The following is an excerpt from Janet's upcoming memoir and first book, Field Notes on Letting Go, which will be released next month (pre-order here).

I ponder my life and what needs to be forgiven, as if perusing books on a shelf.

I recite aloud all the people and situations that I have forgiven and imagine the bookshelf clearing off.

As I ponder, I realized there was another shelf to review: forgiving myself. And there were even more books on that shelf.

Stating aloud what books were part of my autobiography—my looking inwards—was an interesting exercise because I was not aware of some of the titles that were uttered spontaneously. And while I forgive myself for these attributes, many of the titles still exist. But here is the difference. I am kinder towards these internal states and habits, these personal patterns. My idiosyncrasies. The cracks in my personal china are lovingly restored and make me wise, powerful, and compassionate.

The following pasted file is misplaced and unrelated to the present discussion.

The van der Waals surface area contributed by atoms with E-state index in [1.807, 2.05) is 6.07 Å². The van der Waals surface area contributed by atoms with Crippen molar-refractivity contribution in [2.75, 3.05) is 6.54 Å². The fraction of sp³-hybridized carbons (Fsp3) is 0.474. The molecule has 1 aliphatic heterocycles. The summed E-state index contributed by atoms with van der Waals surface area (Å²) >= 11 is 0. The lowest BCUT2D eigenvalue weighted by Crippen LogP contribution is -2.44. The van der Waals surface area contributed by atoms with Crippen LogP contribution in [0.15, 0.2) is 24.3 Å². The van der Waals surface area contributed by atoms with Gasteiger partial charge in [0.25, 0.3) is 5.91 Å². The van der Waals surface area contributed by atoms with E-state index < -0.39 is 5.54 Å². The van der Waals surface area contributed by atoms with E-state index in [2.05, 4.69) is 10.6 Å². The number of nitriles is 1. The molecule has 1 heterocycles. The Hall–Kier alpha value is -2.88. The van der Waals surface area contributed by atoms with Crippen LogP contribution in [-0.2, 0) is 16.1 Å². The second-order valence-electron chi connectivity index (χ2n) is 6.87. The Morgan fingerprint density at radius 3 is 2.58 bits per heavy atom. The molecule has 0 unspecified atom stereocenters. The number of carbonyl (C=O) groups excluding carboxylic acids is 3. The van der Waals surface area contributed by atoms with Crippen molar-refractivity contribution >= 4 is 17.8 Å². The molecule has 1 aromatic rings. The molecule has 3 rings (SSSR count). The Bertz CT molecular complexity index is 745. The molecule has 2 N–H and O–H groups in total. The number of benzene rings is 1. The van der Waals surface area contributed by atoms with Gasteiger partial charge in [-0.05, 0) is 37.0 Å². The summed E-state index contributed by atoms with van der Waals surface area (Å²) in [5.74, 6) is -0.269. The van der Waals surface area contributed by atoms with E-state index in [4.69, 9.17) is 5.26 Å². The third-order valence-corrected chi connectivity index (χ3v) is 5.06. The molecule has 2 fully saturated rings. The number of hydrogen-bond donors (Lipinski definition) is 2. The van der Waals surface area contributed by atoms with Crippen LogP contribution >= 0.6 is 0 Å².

As Michael Meade shared in one of his writings, The practice of kintsugi or “golden joinery” involves repairing pieces of pottery that crack or break with glue that has been blended with actual gold [read more on the Almanac's coverage of this topic here]. Metaphorically, kintsugi suggests that something may become more beautiful and more valuable after being broken and repaired with imagination and a healing touch. Such a golden repair does not cover up the cracks in the vessel or deny the fact that something precious has been broken. Rather, the splits and broken places become evidence of a hidden gold that heals and illuminates while restoring the vessels of life to wholeness. It is comforting to think of our healed wounds making us more powerful and more beautiful than our original self.

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